Journal of Hydrology, Volume 585

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Elsevier BV
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On the sensitivity of modelled groundwater recharge estimates to rain gauge network scale
Andrew J. Wiebe | David L. Rudolph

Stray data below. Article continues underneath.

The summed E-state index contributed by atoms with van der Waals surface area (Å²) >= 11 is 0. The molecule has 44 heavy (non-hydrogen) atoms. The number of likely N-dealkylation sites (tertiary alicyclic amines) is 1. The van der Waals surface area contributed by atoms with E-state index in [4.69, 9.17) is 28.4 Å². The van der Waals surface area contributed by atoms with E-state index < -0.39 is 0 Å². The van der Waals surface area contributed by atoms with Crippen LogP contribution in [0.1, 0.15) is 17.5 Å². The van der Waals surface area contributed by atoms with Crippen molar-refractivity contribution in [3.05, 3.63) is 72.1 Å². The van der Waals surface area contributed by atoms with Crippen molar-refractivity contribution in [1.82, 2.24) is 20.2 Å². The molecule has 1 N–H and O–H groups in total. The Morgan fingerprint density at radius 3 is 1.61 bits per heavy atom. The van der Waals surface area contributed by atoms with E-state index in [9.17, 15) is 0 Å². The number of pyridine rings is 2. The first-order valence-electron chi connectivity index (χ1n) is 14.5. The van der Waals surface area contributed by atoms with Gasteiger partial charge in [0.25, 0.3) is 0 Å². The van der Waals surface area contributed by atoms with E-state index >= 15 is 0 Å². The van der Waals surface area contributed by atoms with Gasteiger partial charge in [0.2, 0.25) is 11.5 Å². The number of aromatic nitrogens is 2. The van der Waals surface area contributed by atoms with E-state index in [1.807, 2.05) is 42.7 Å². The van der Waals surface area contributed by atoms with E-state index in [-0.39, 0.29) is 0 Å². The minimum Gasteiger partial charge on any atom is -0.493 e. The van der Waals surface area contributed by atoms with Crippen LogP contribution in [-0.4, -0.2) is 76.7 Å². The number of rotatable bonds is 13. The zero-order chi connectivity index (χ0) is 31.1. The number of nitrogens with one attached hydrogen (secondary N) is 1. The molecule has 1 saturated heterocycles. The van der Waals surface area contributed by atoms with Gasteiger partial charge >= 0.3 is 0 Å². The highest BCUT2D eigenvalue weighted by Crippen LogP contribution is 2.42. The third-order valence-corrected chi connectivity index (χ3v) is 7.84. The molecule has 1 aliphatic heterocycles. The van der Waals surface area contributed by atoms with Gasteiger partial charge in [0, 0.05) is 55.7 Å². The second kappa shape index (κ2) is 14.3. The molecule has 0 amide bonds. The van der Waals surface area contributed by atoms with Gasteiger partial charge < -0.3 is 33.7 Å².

Abstract Rainfall is often the largest component of the water budget and even a small uncertainty percentage may lead to challenges for accurately estimating groundwater recharge as a calculated residual within a water budget approach. Watersheds are a common scale for water budget assessment, and rainfall monitoring networks typically have widely spaced gauges that are frequently outside the watershed of interest. The effects of rainfall spatial variability and uncertainty on groundwater recharge estimates have received little attention and may influence water budget-derived recharge estimations. In the present study, the influence of spatial density in rainfall measurement on the numerical estimation of groundwater recharge was investigated through a series of modelling scenarios utilizing field data obtained from progressively denser rain gauge networks associated with a typical watershed in southern Ontario. The uncertainty of the recharge component of the water budget was used as a metric to aid interpretation of results. The scenarios employed networks composed of: 1) one nearby national weather station (within 3 km), 2) a regional network of six stations (within 30 km), and 3) a local network of six stations, five of which were within the selected watershed. A coupled and fully distributed hydrologic model (MIKE SHE) was used in the scenario analysis and applied to the Alder Creek watershed on the Waterloo Moraine near Kitchener-Waterloo, Ontario. Rainfall showed poor spatial correlation, even at the daily time scale. Average annual results over a three-year period showed that recharge rates varied up to 140 mm per year (~40% of previously estimated annual recharge) among scenarios, with differences between scenarios greater than the water budget uncertainty during one of the years. These findings suggest that the availability of local rainfall measurements has the potential to influence the calibration of transient watershed hydrogeological models.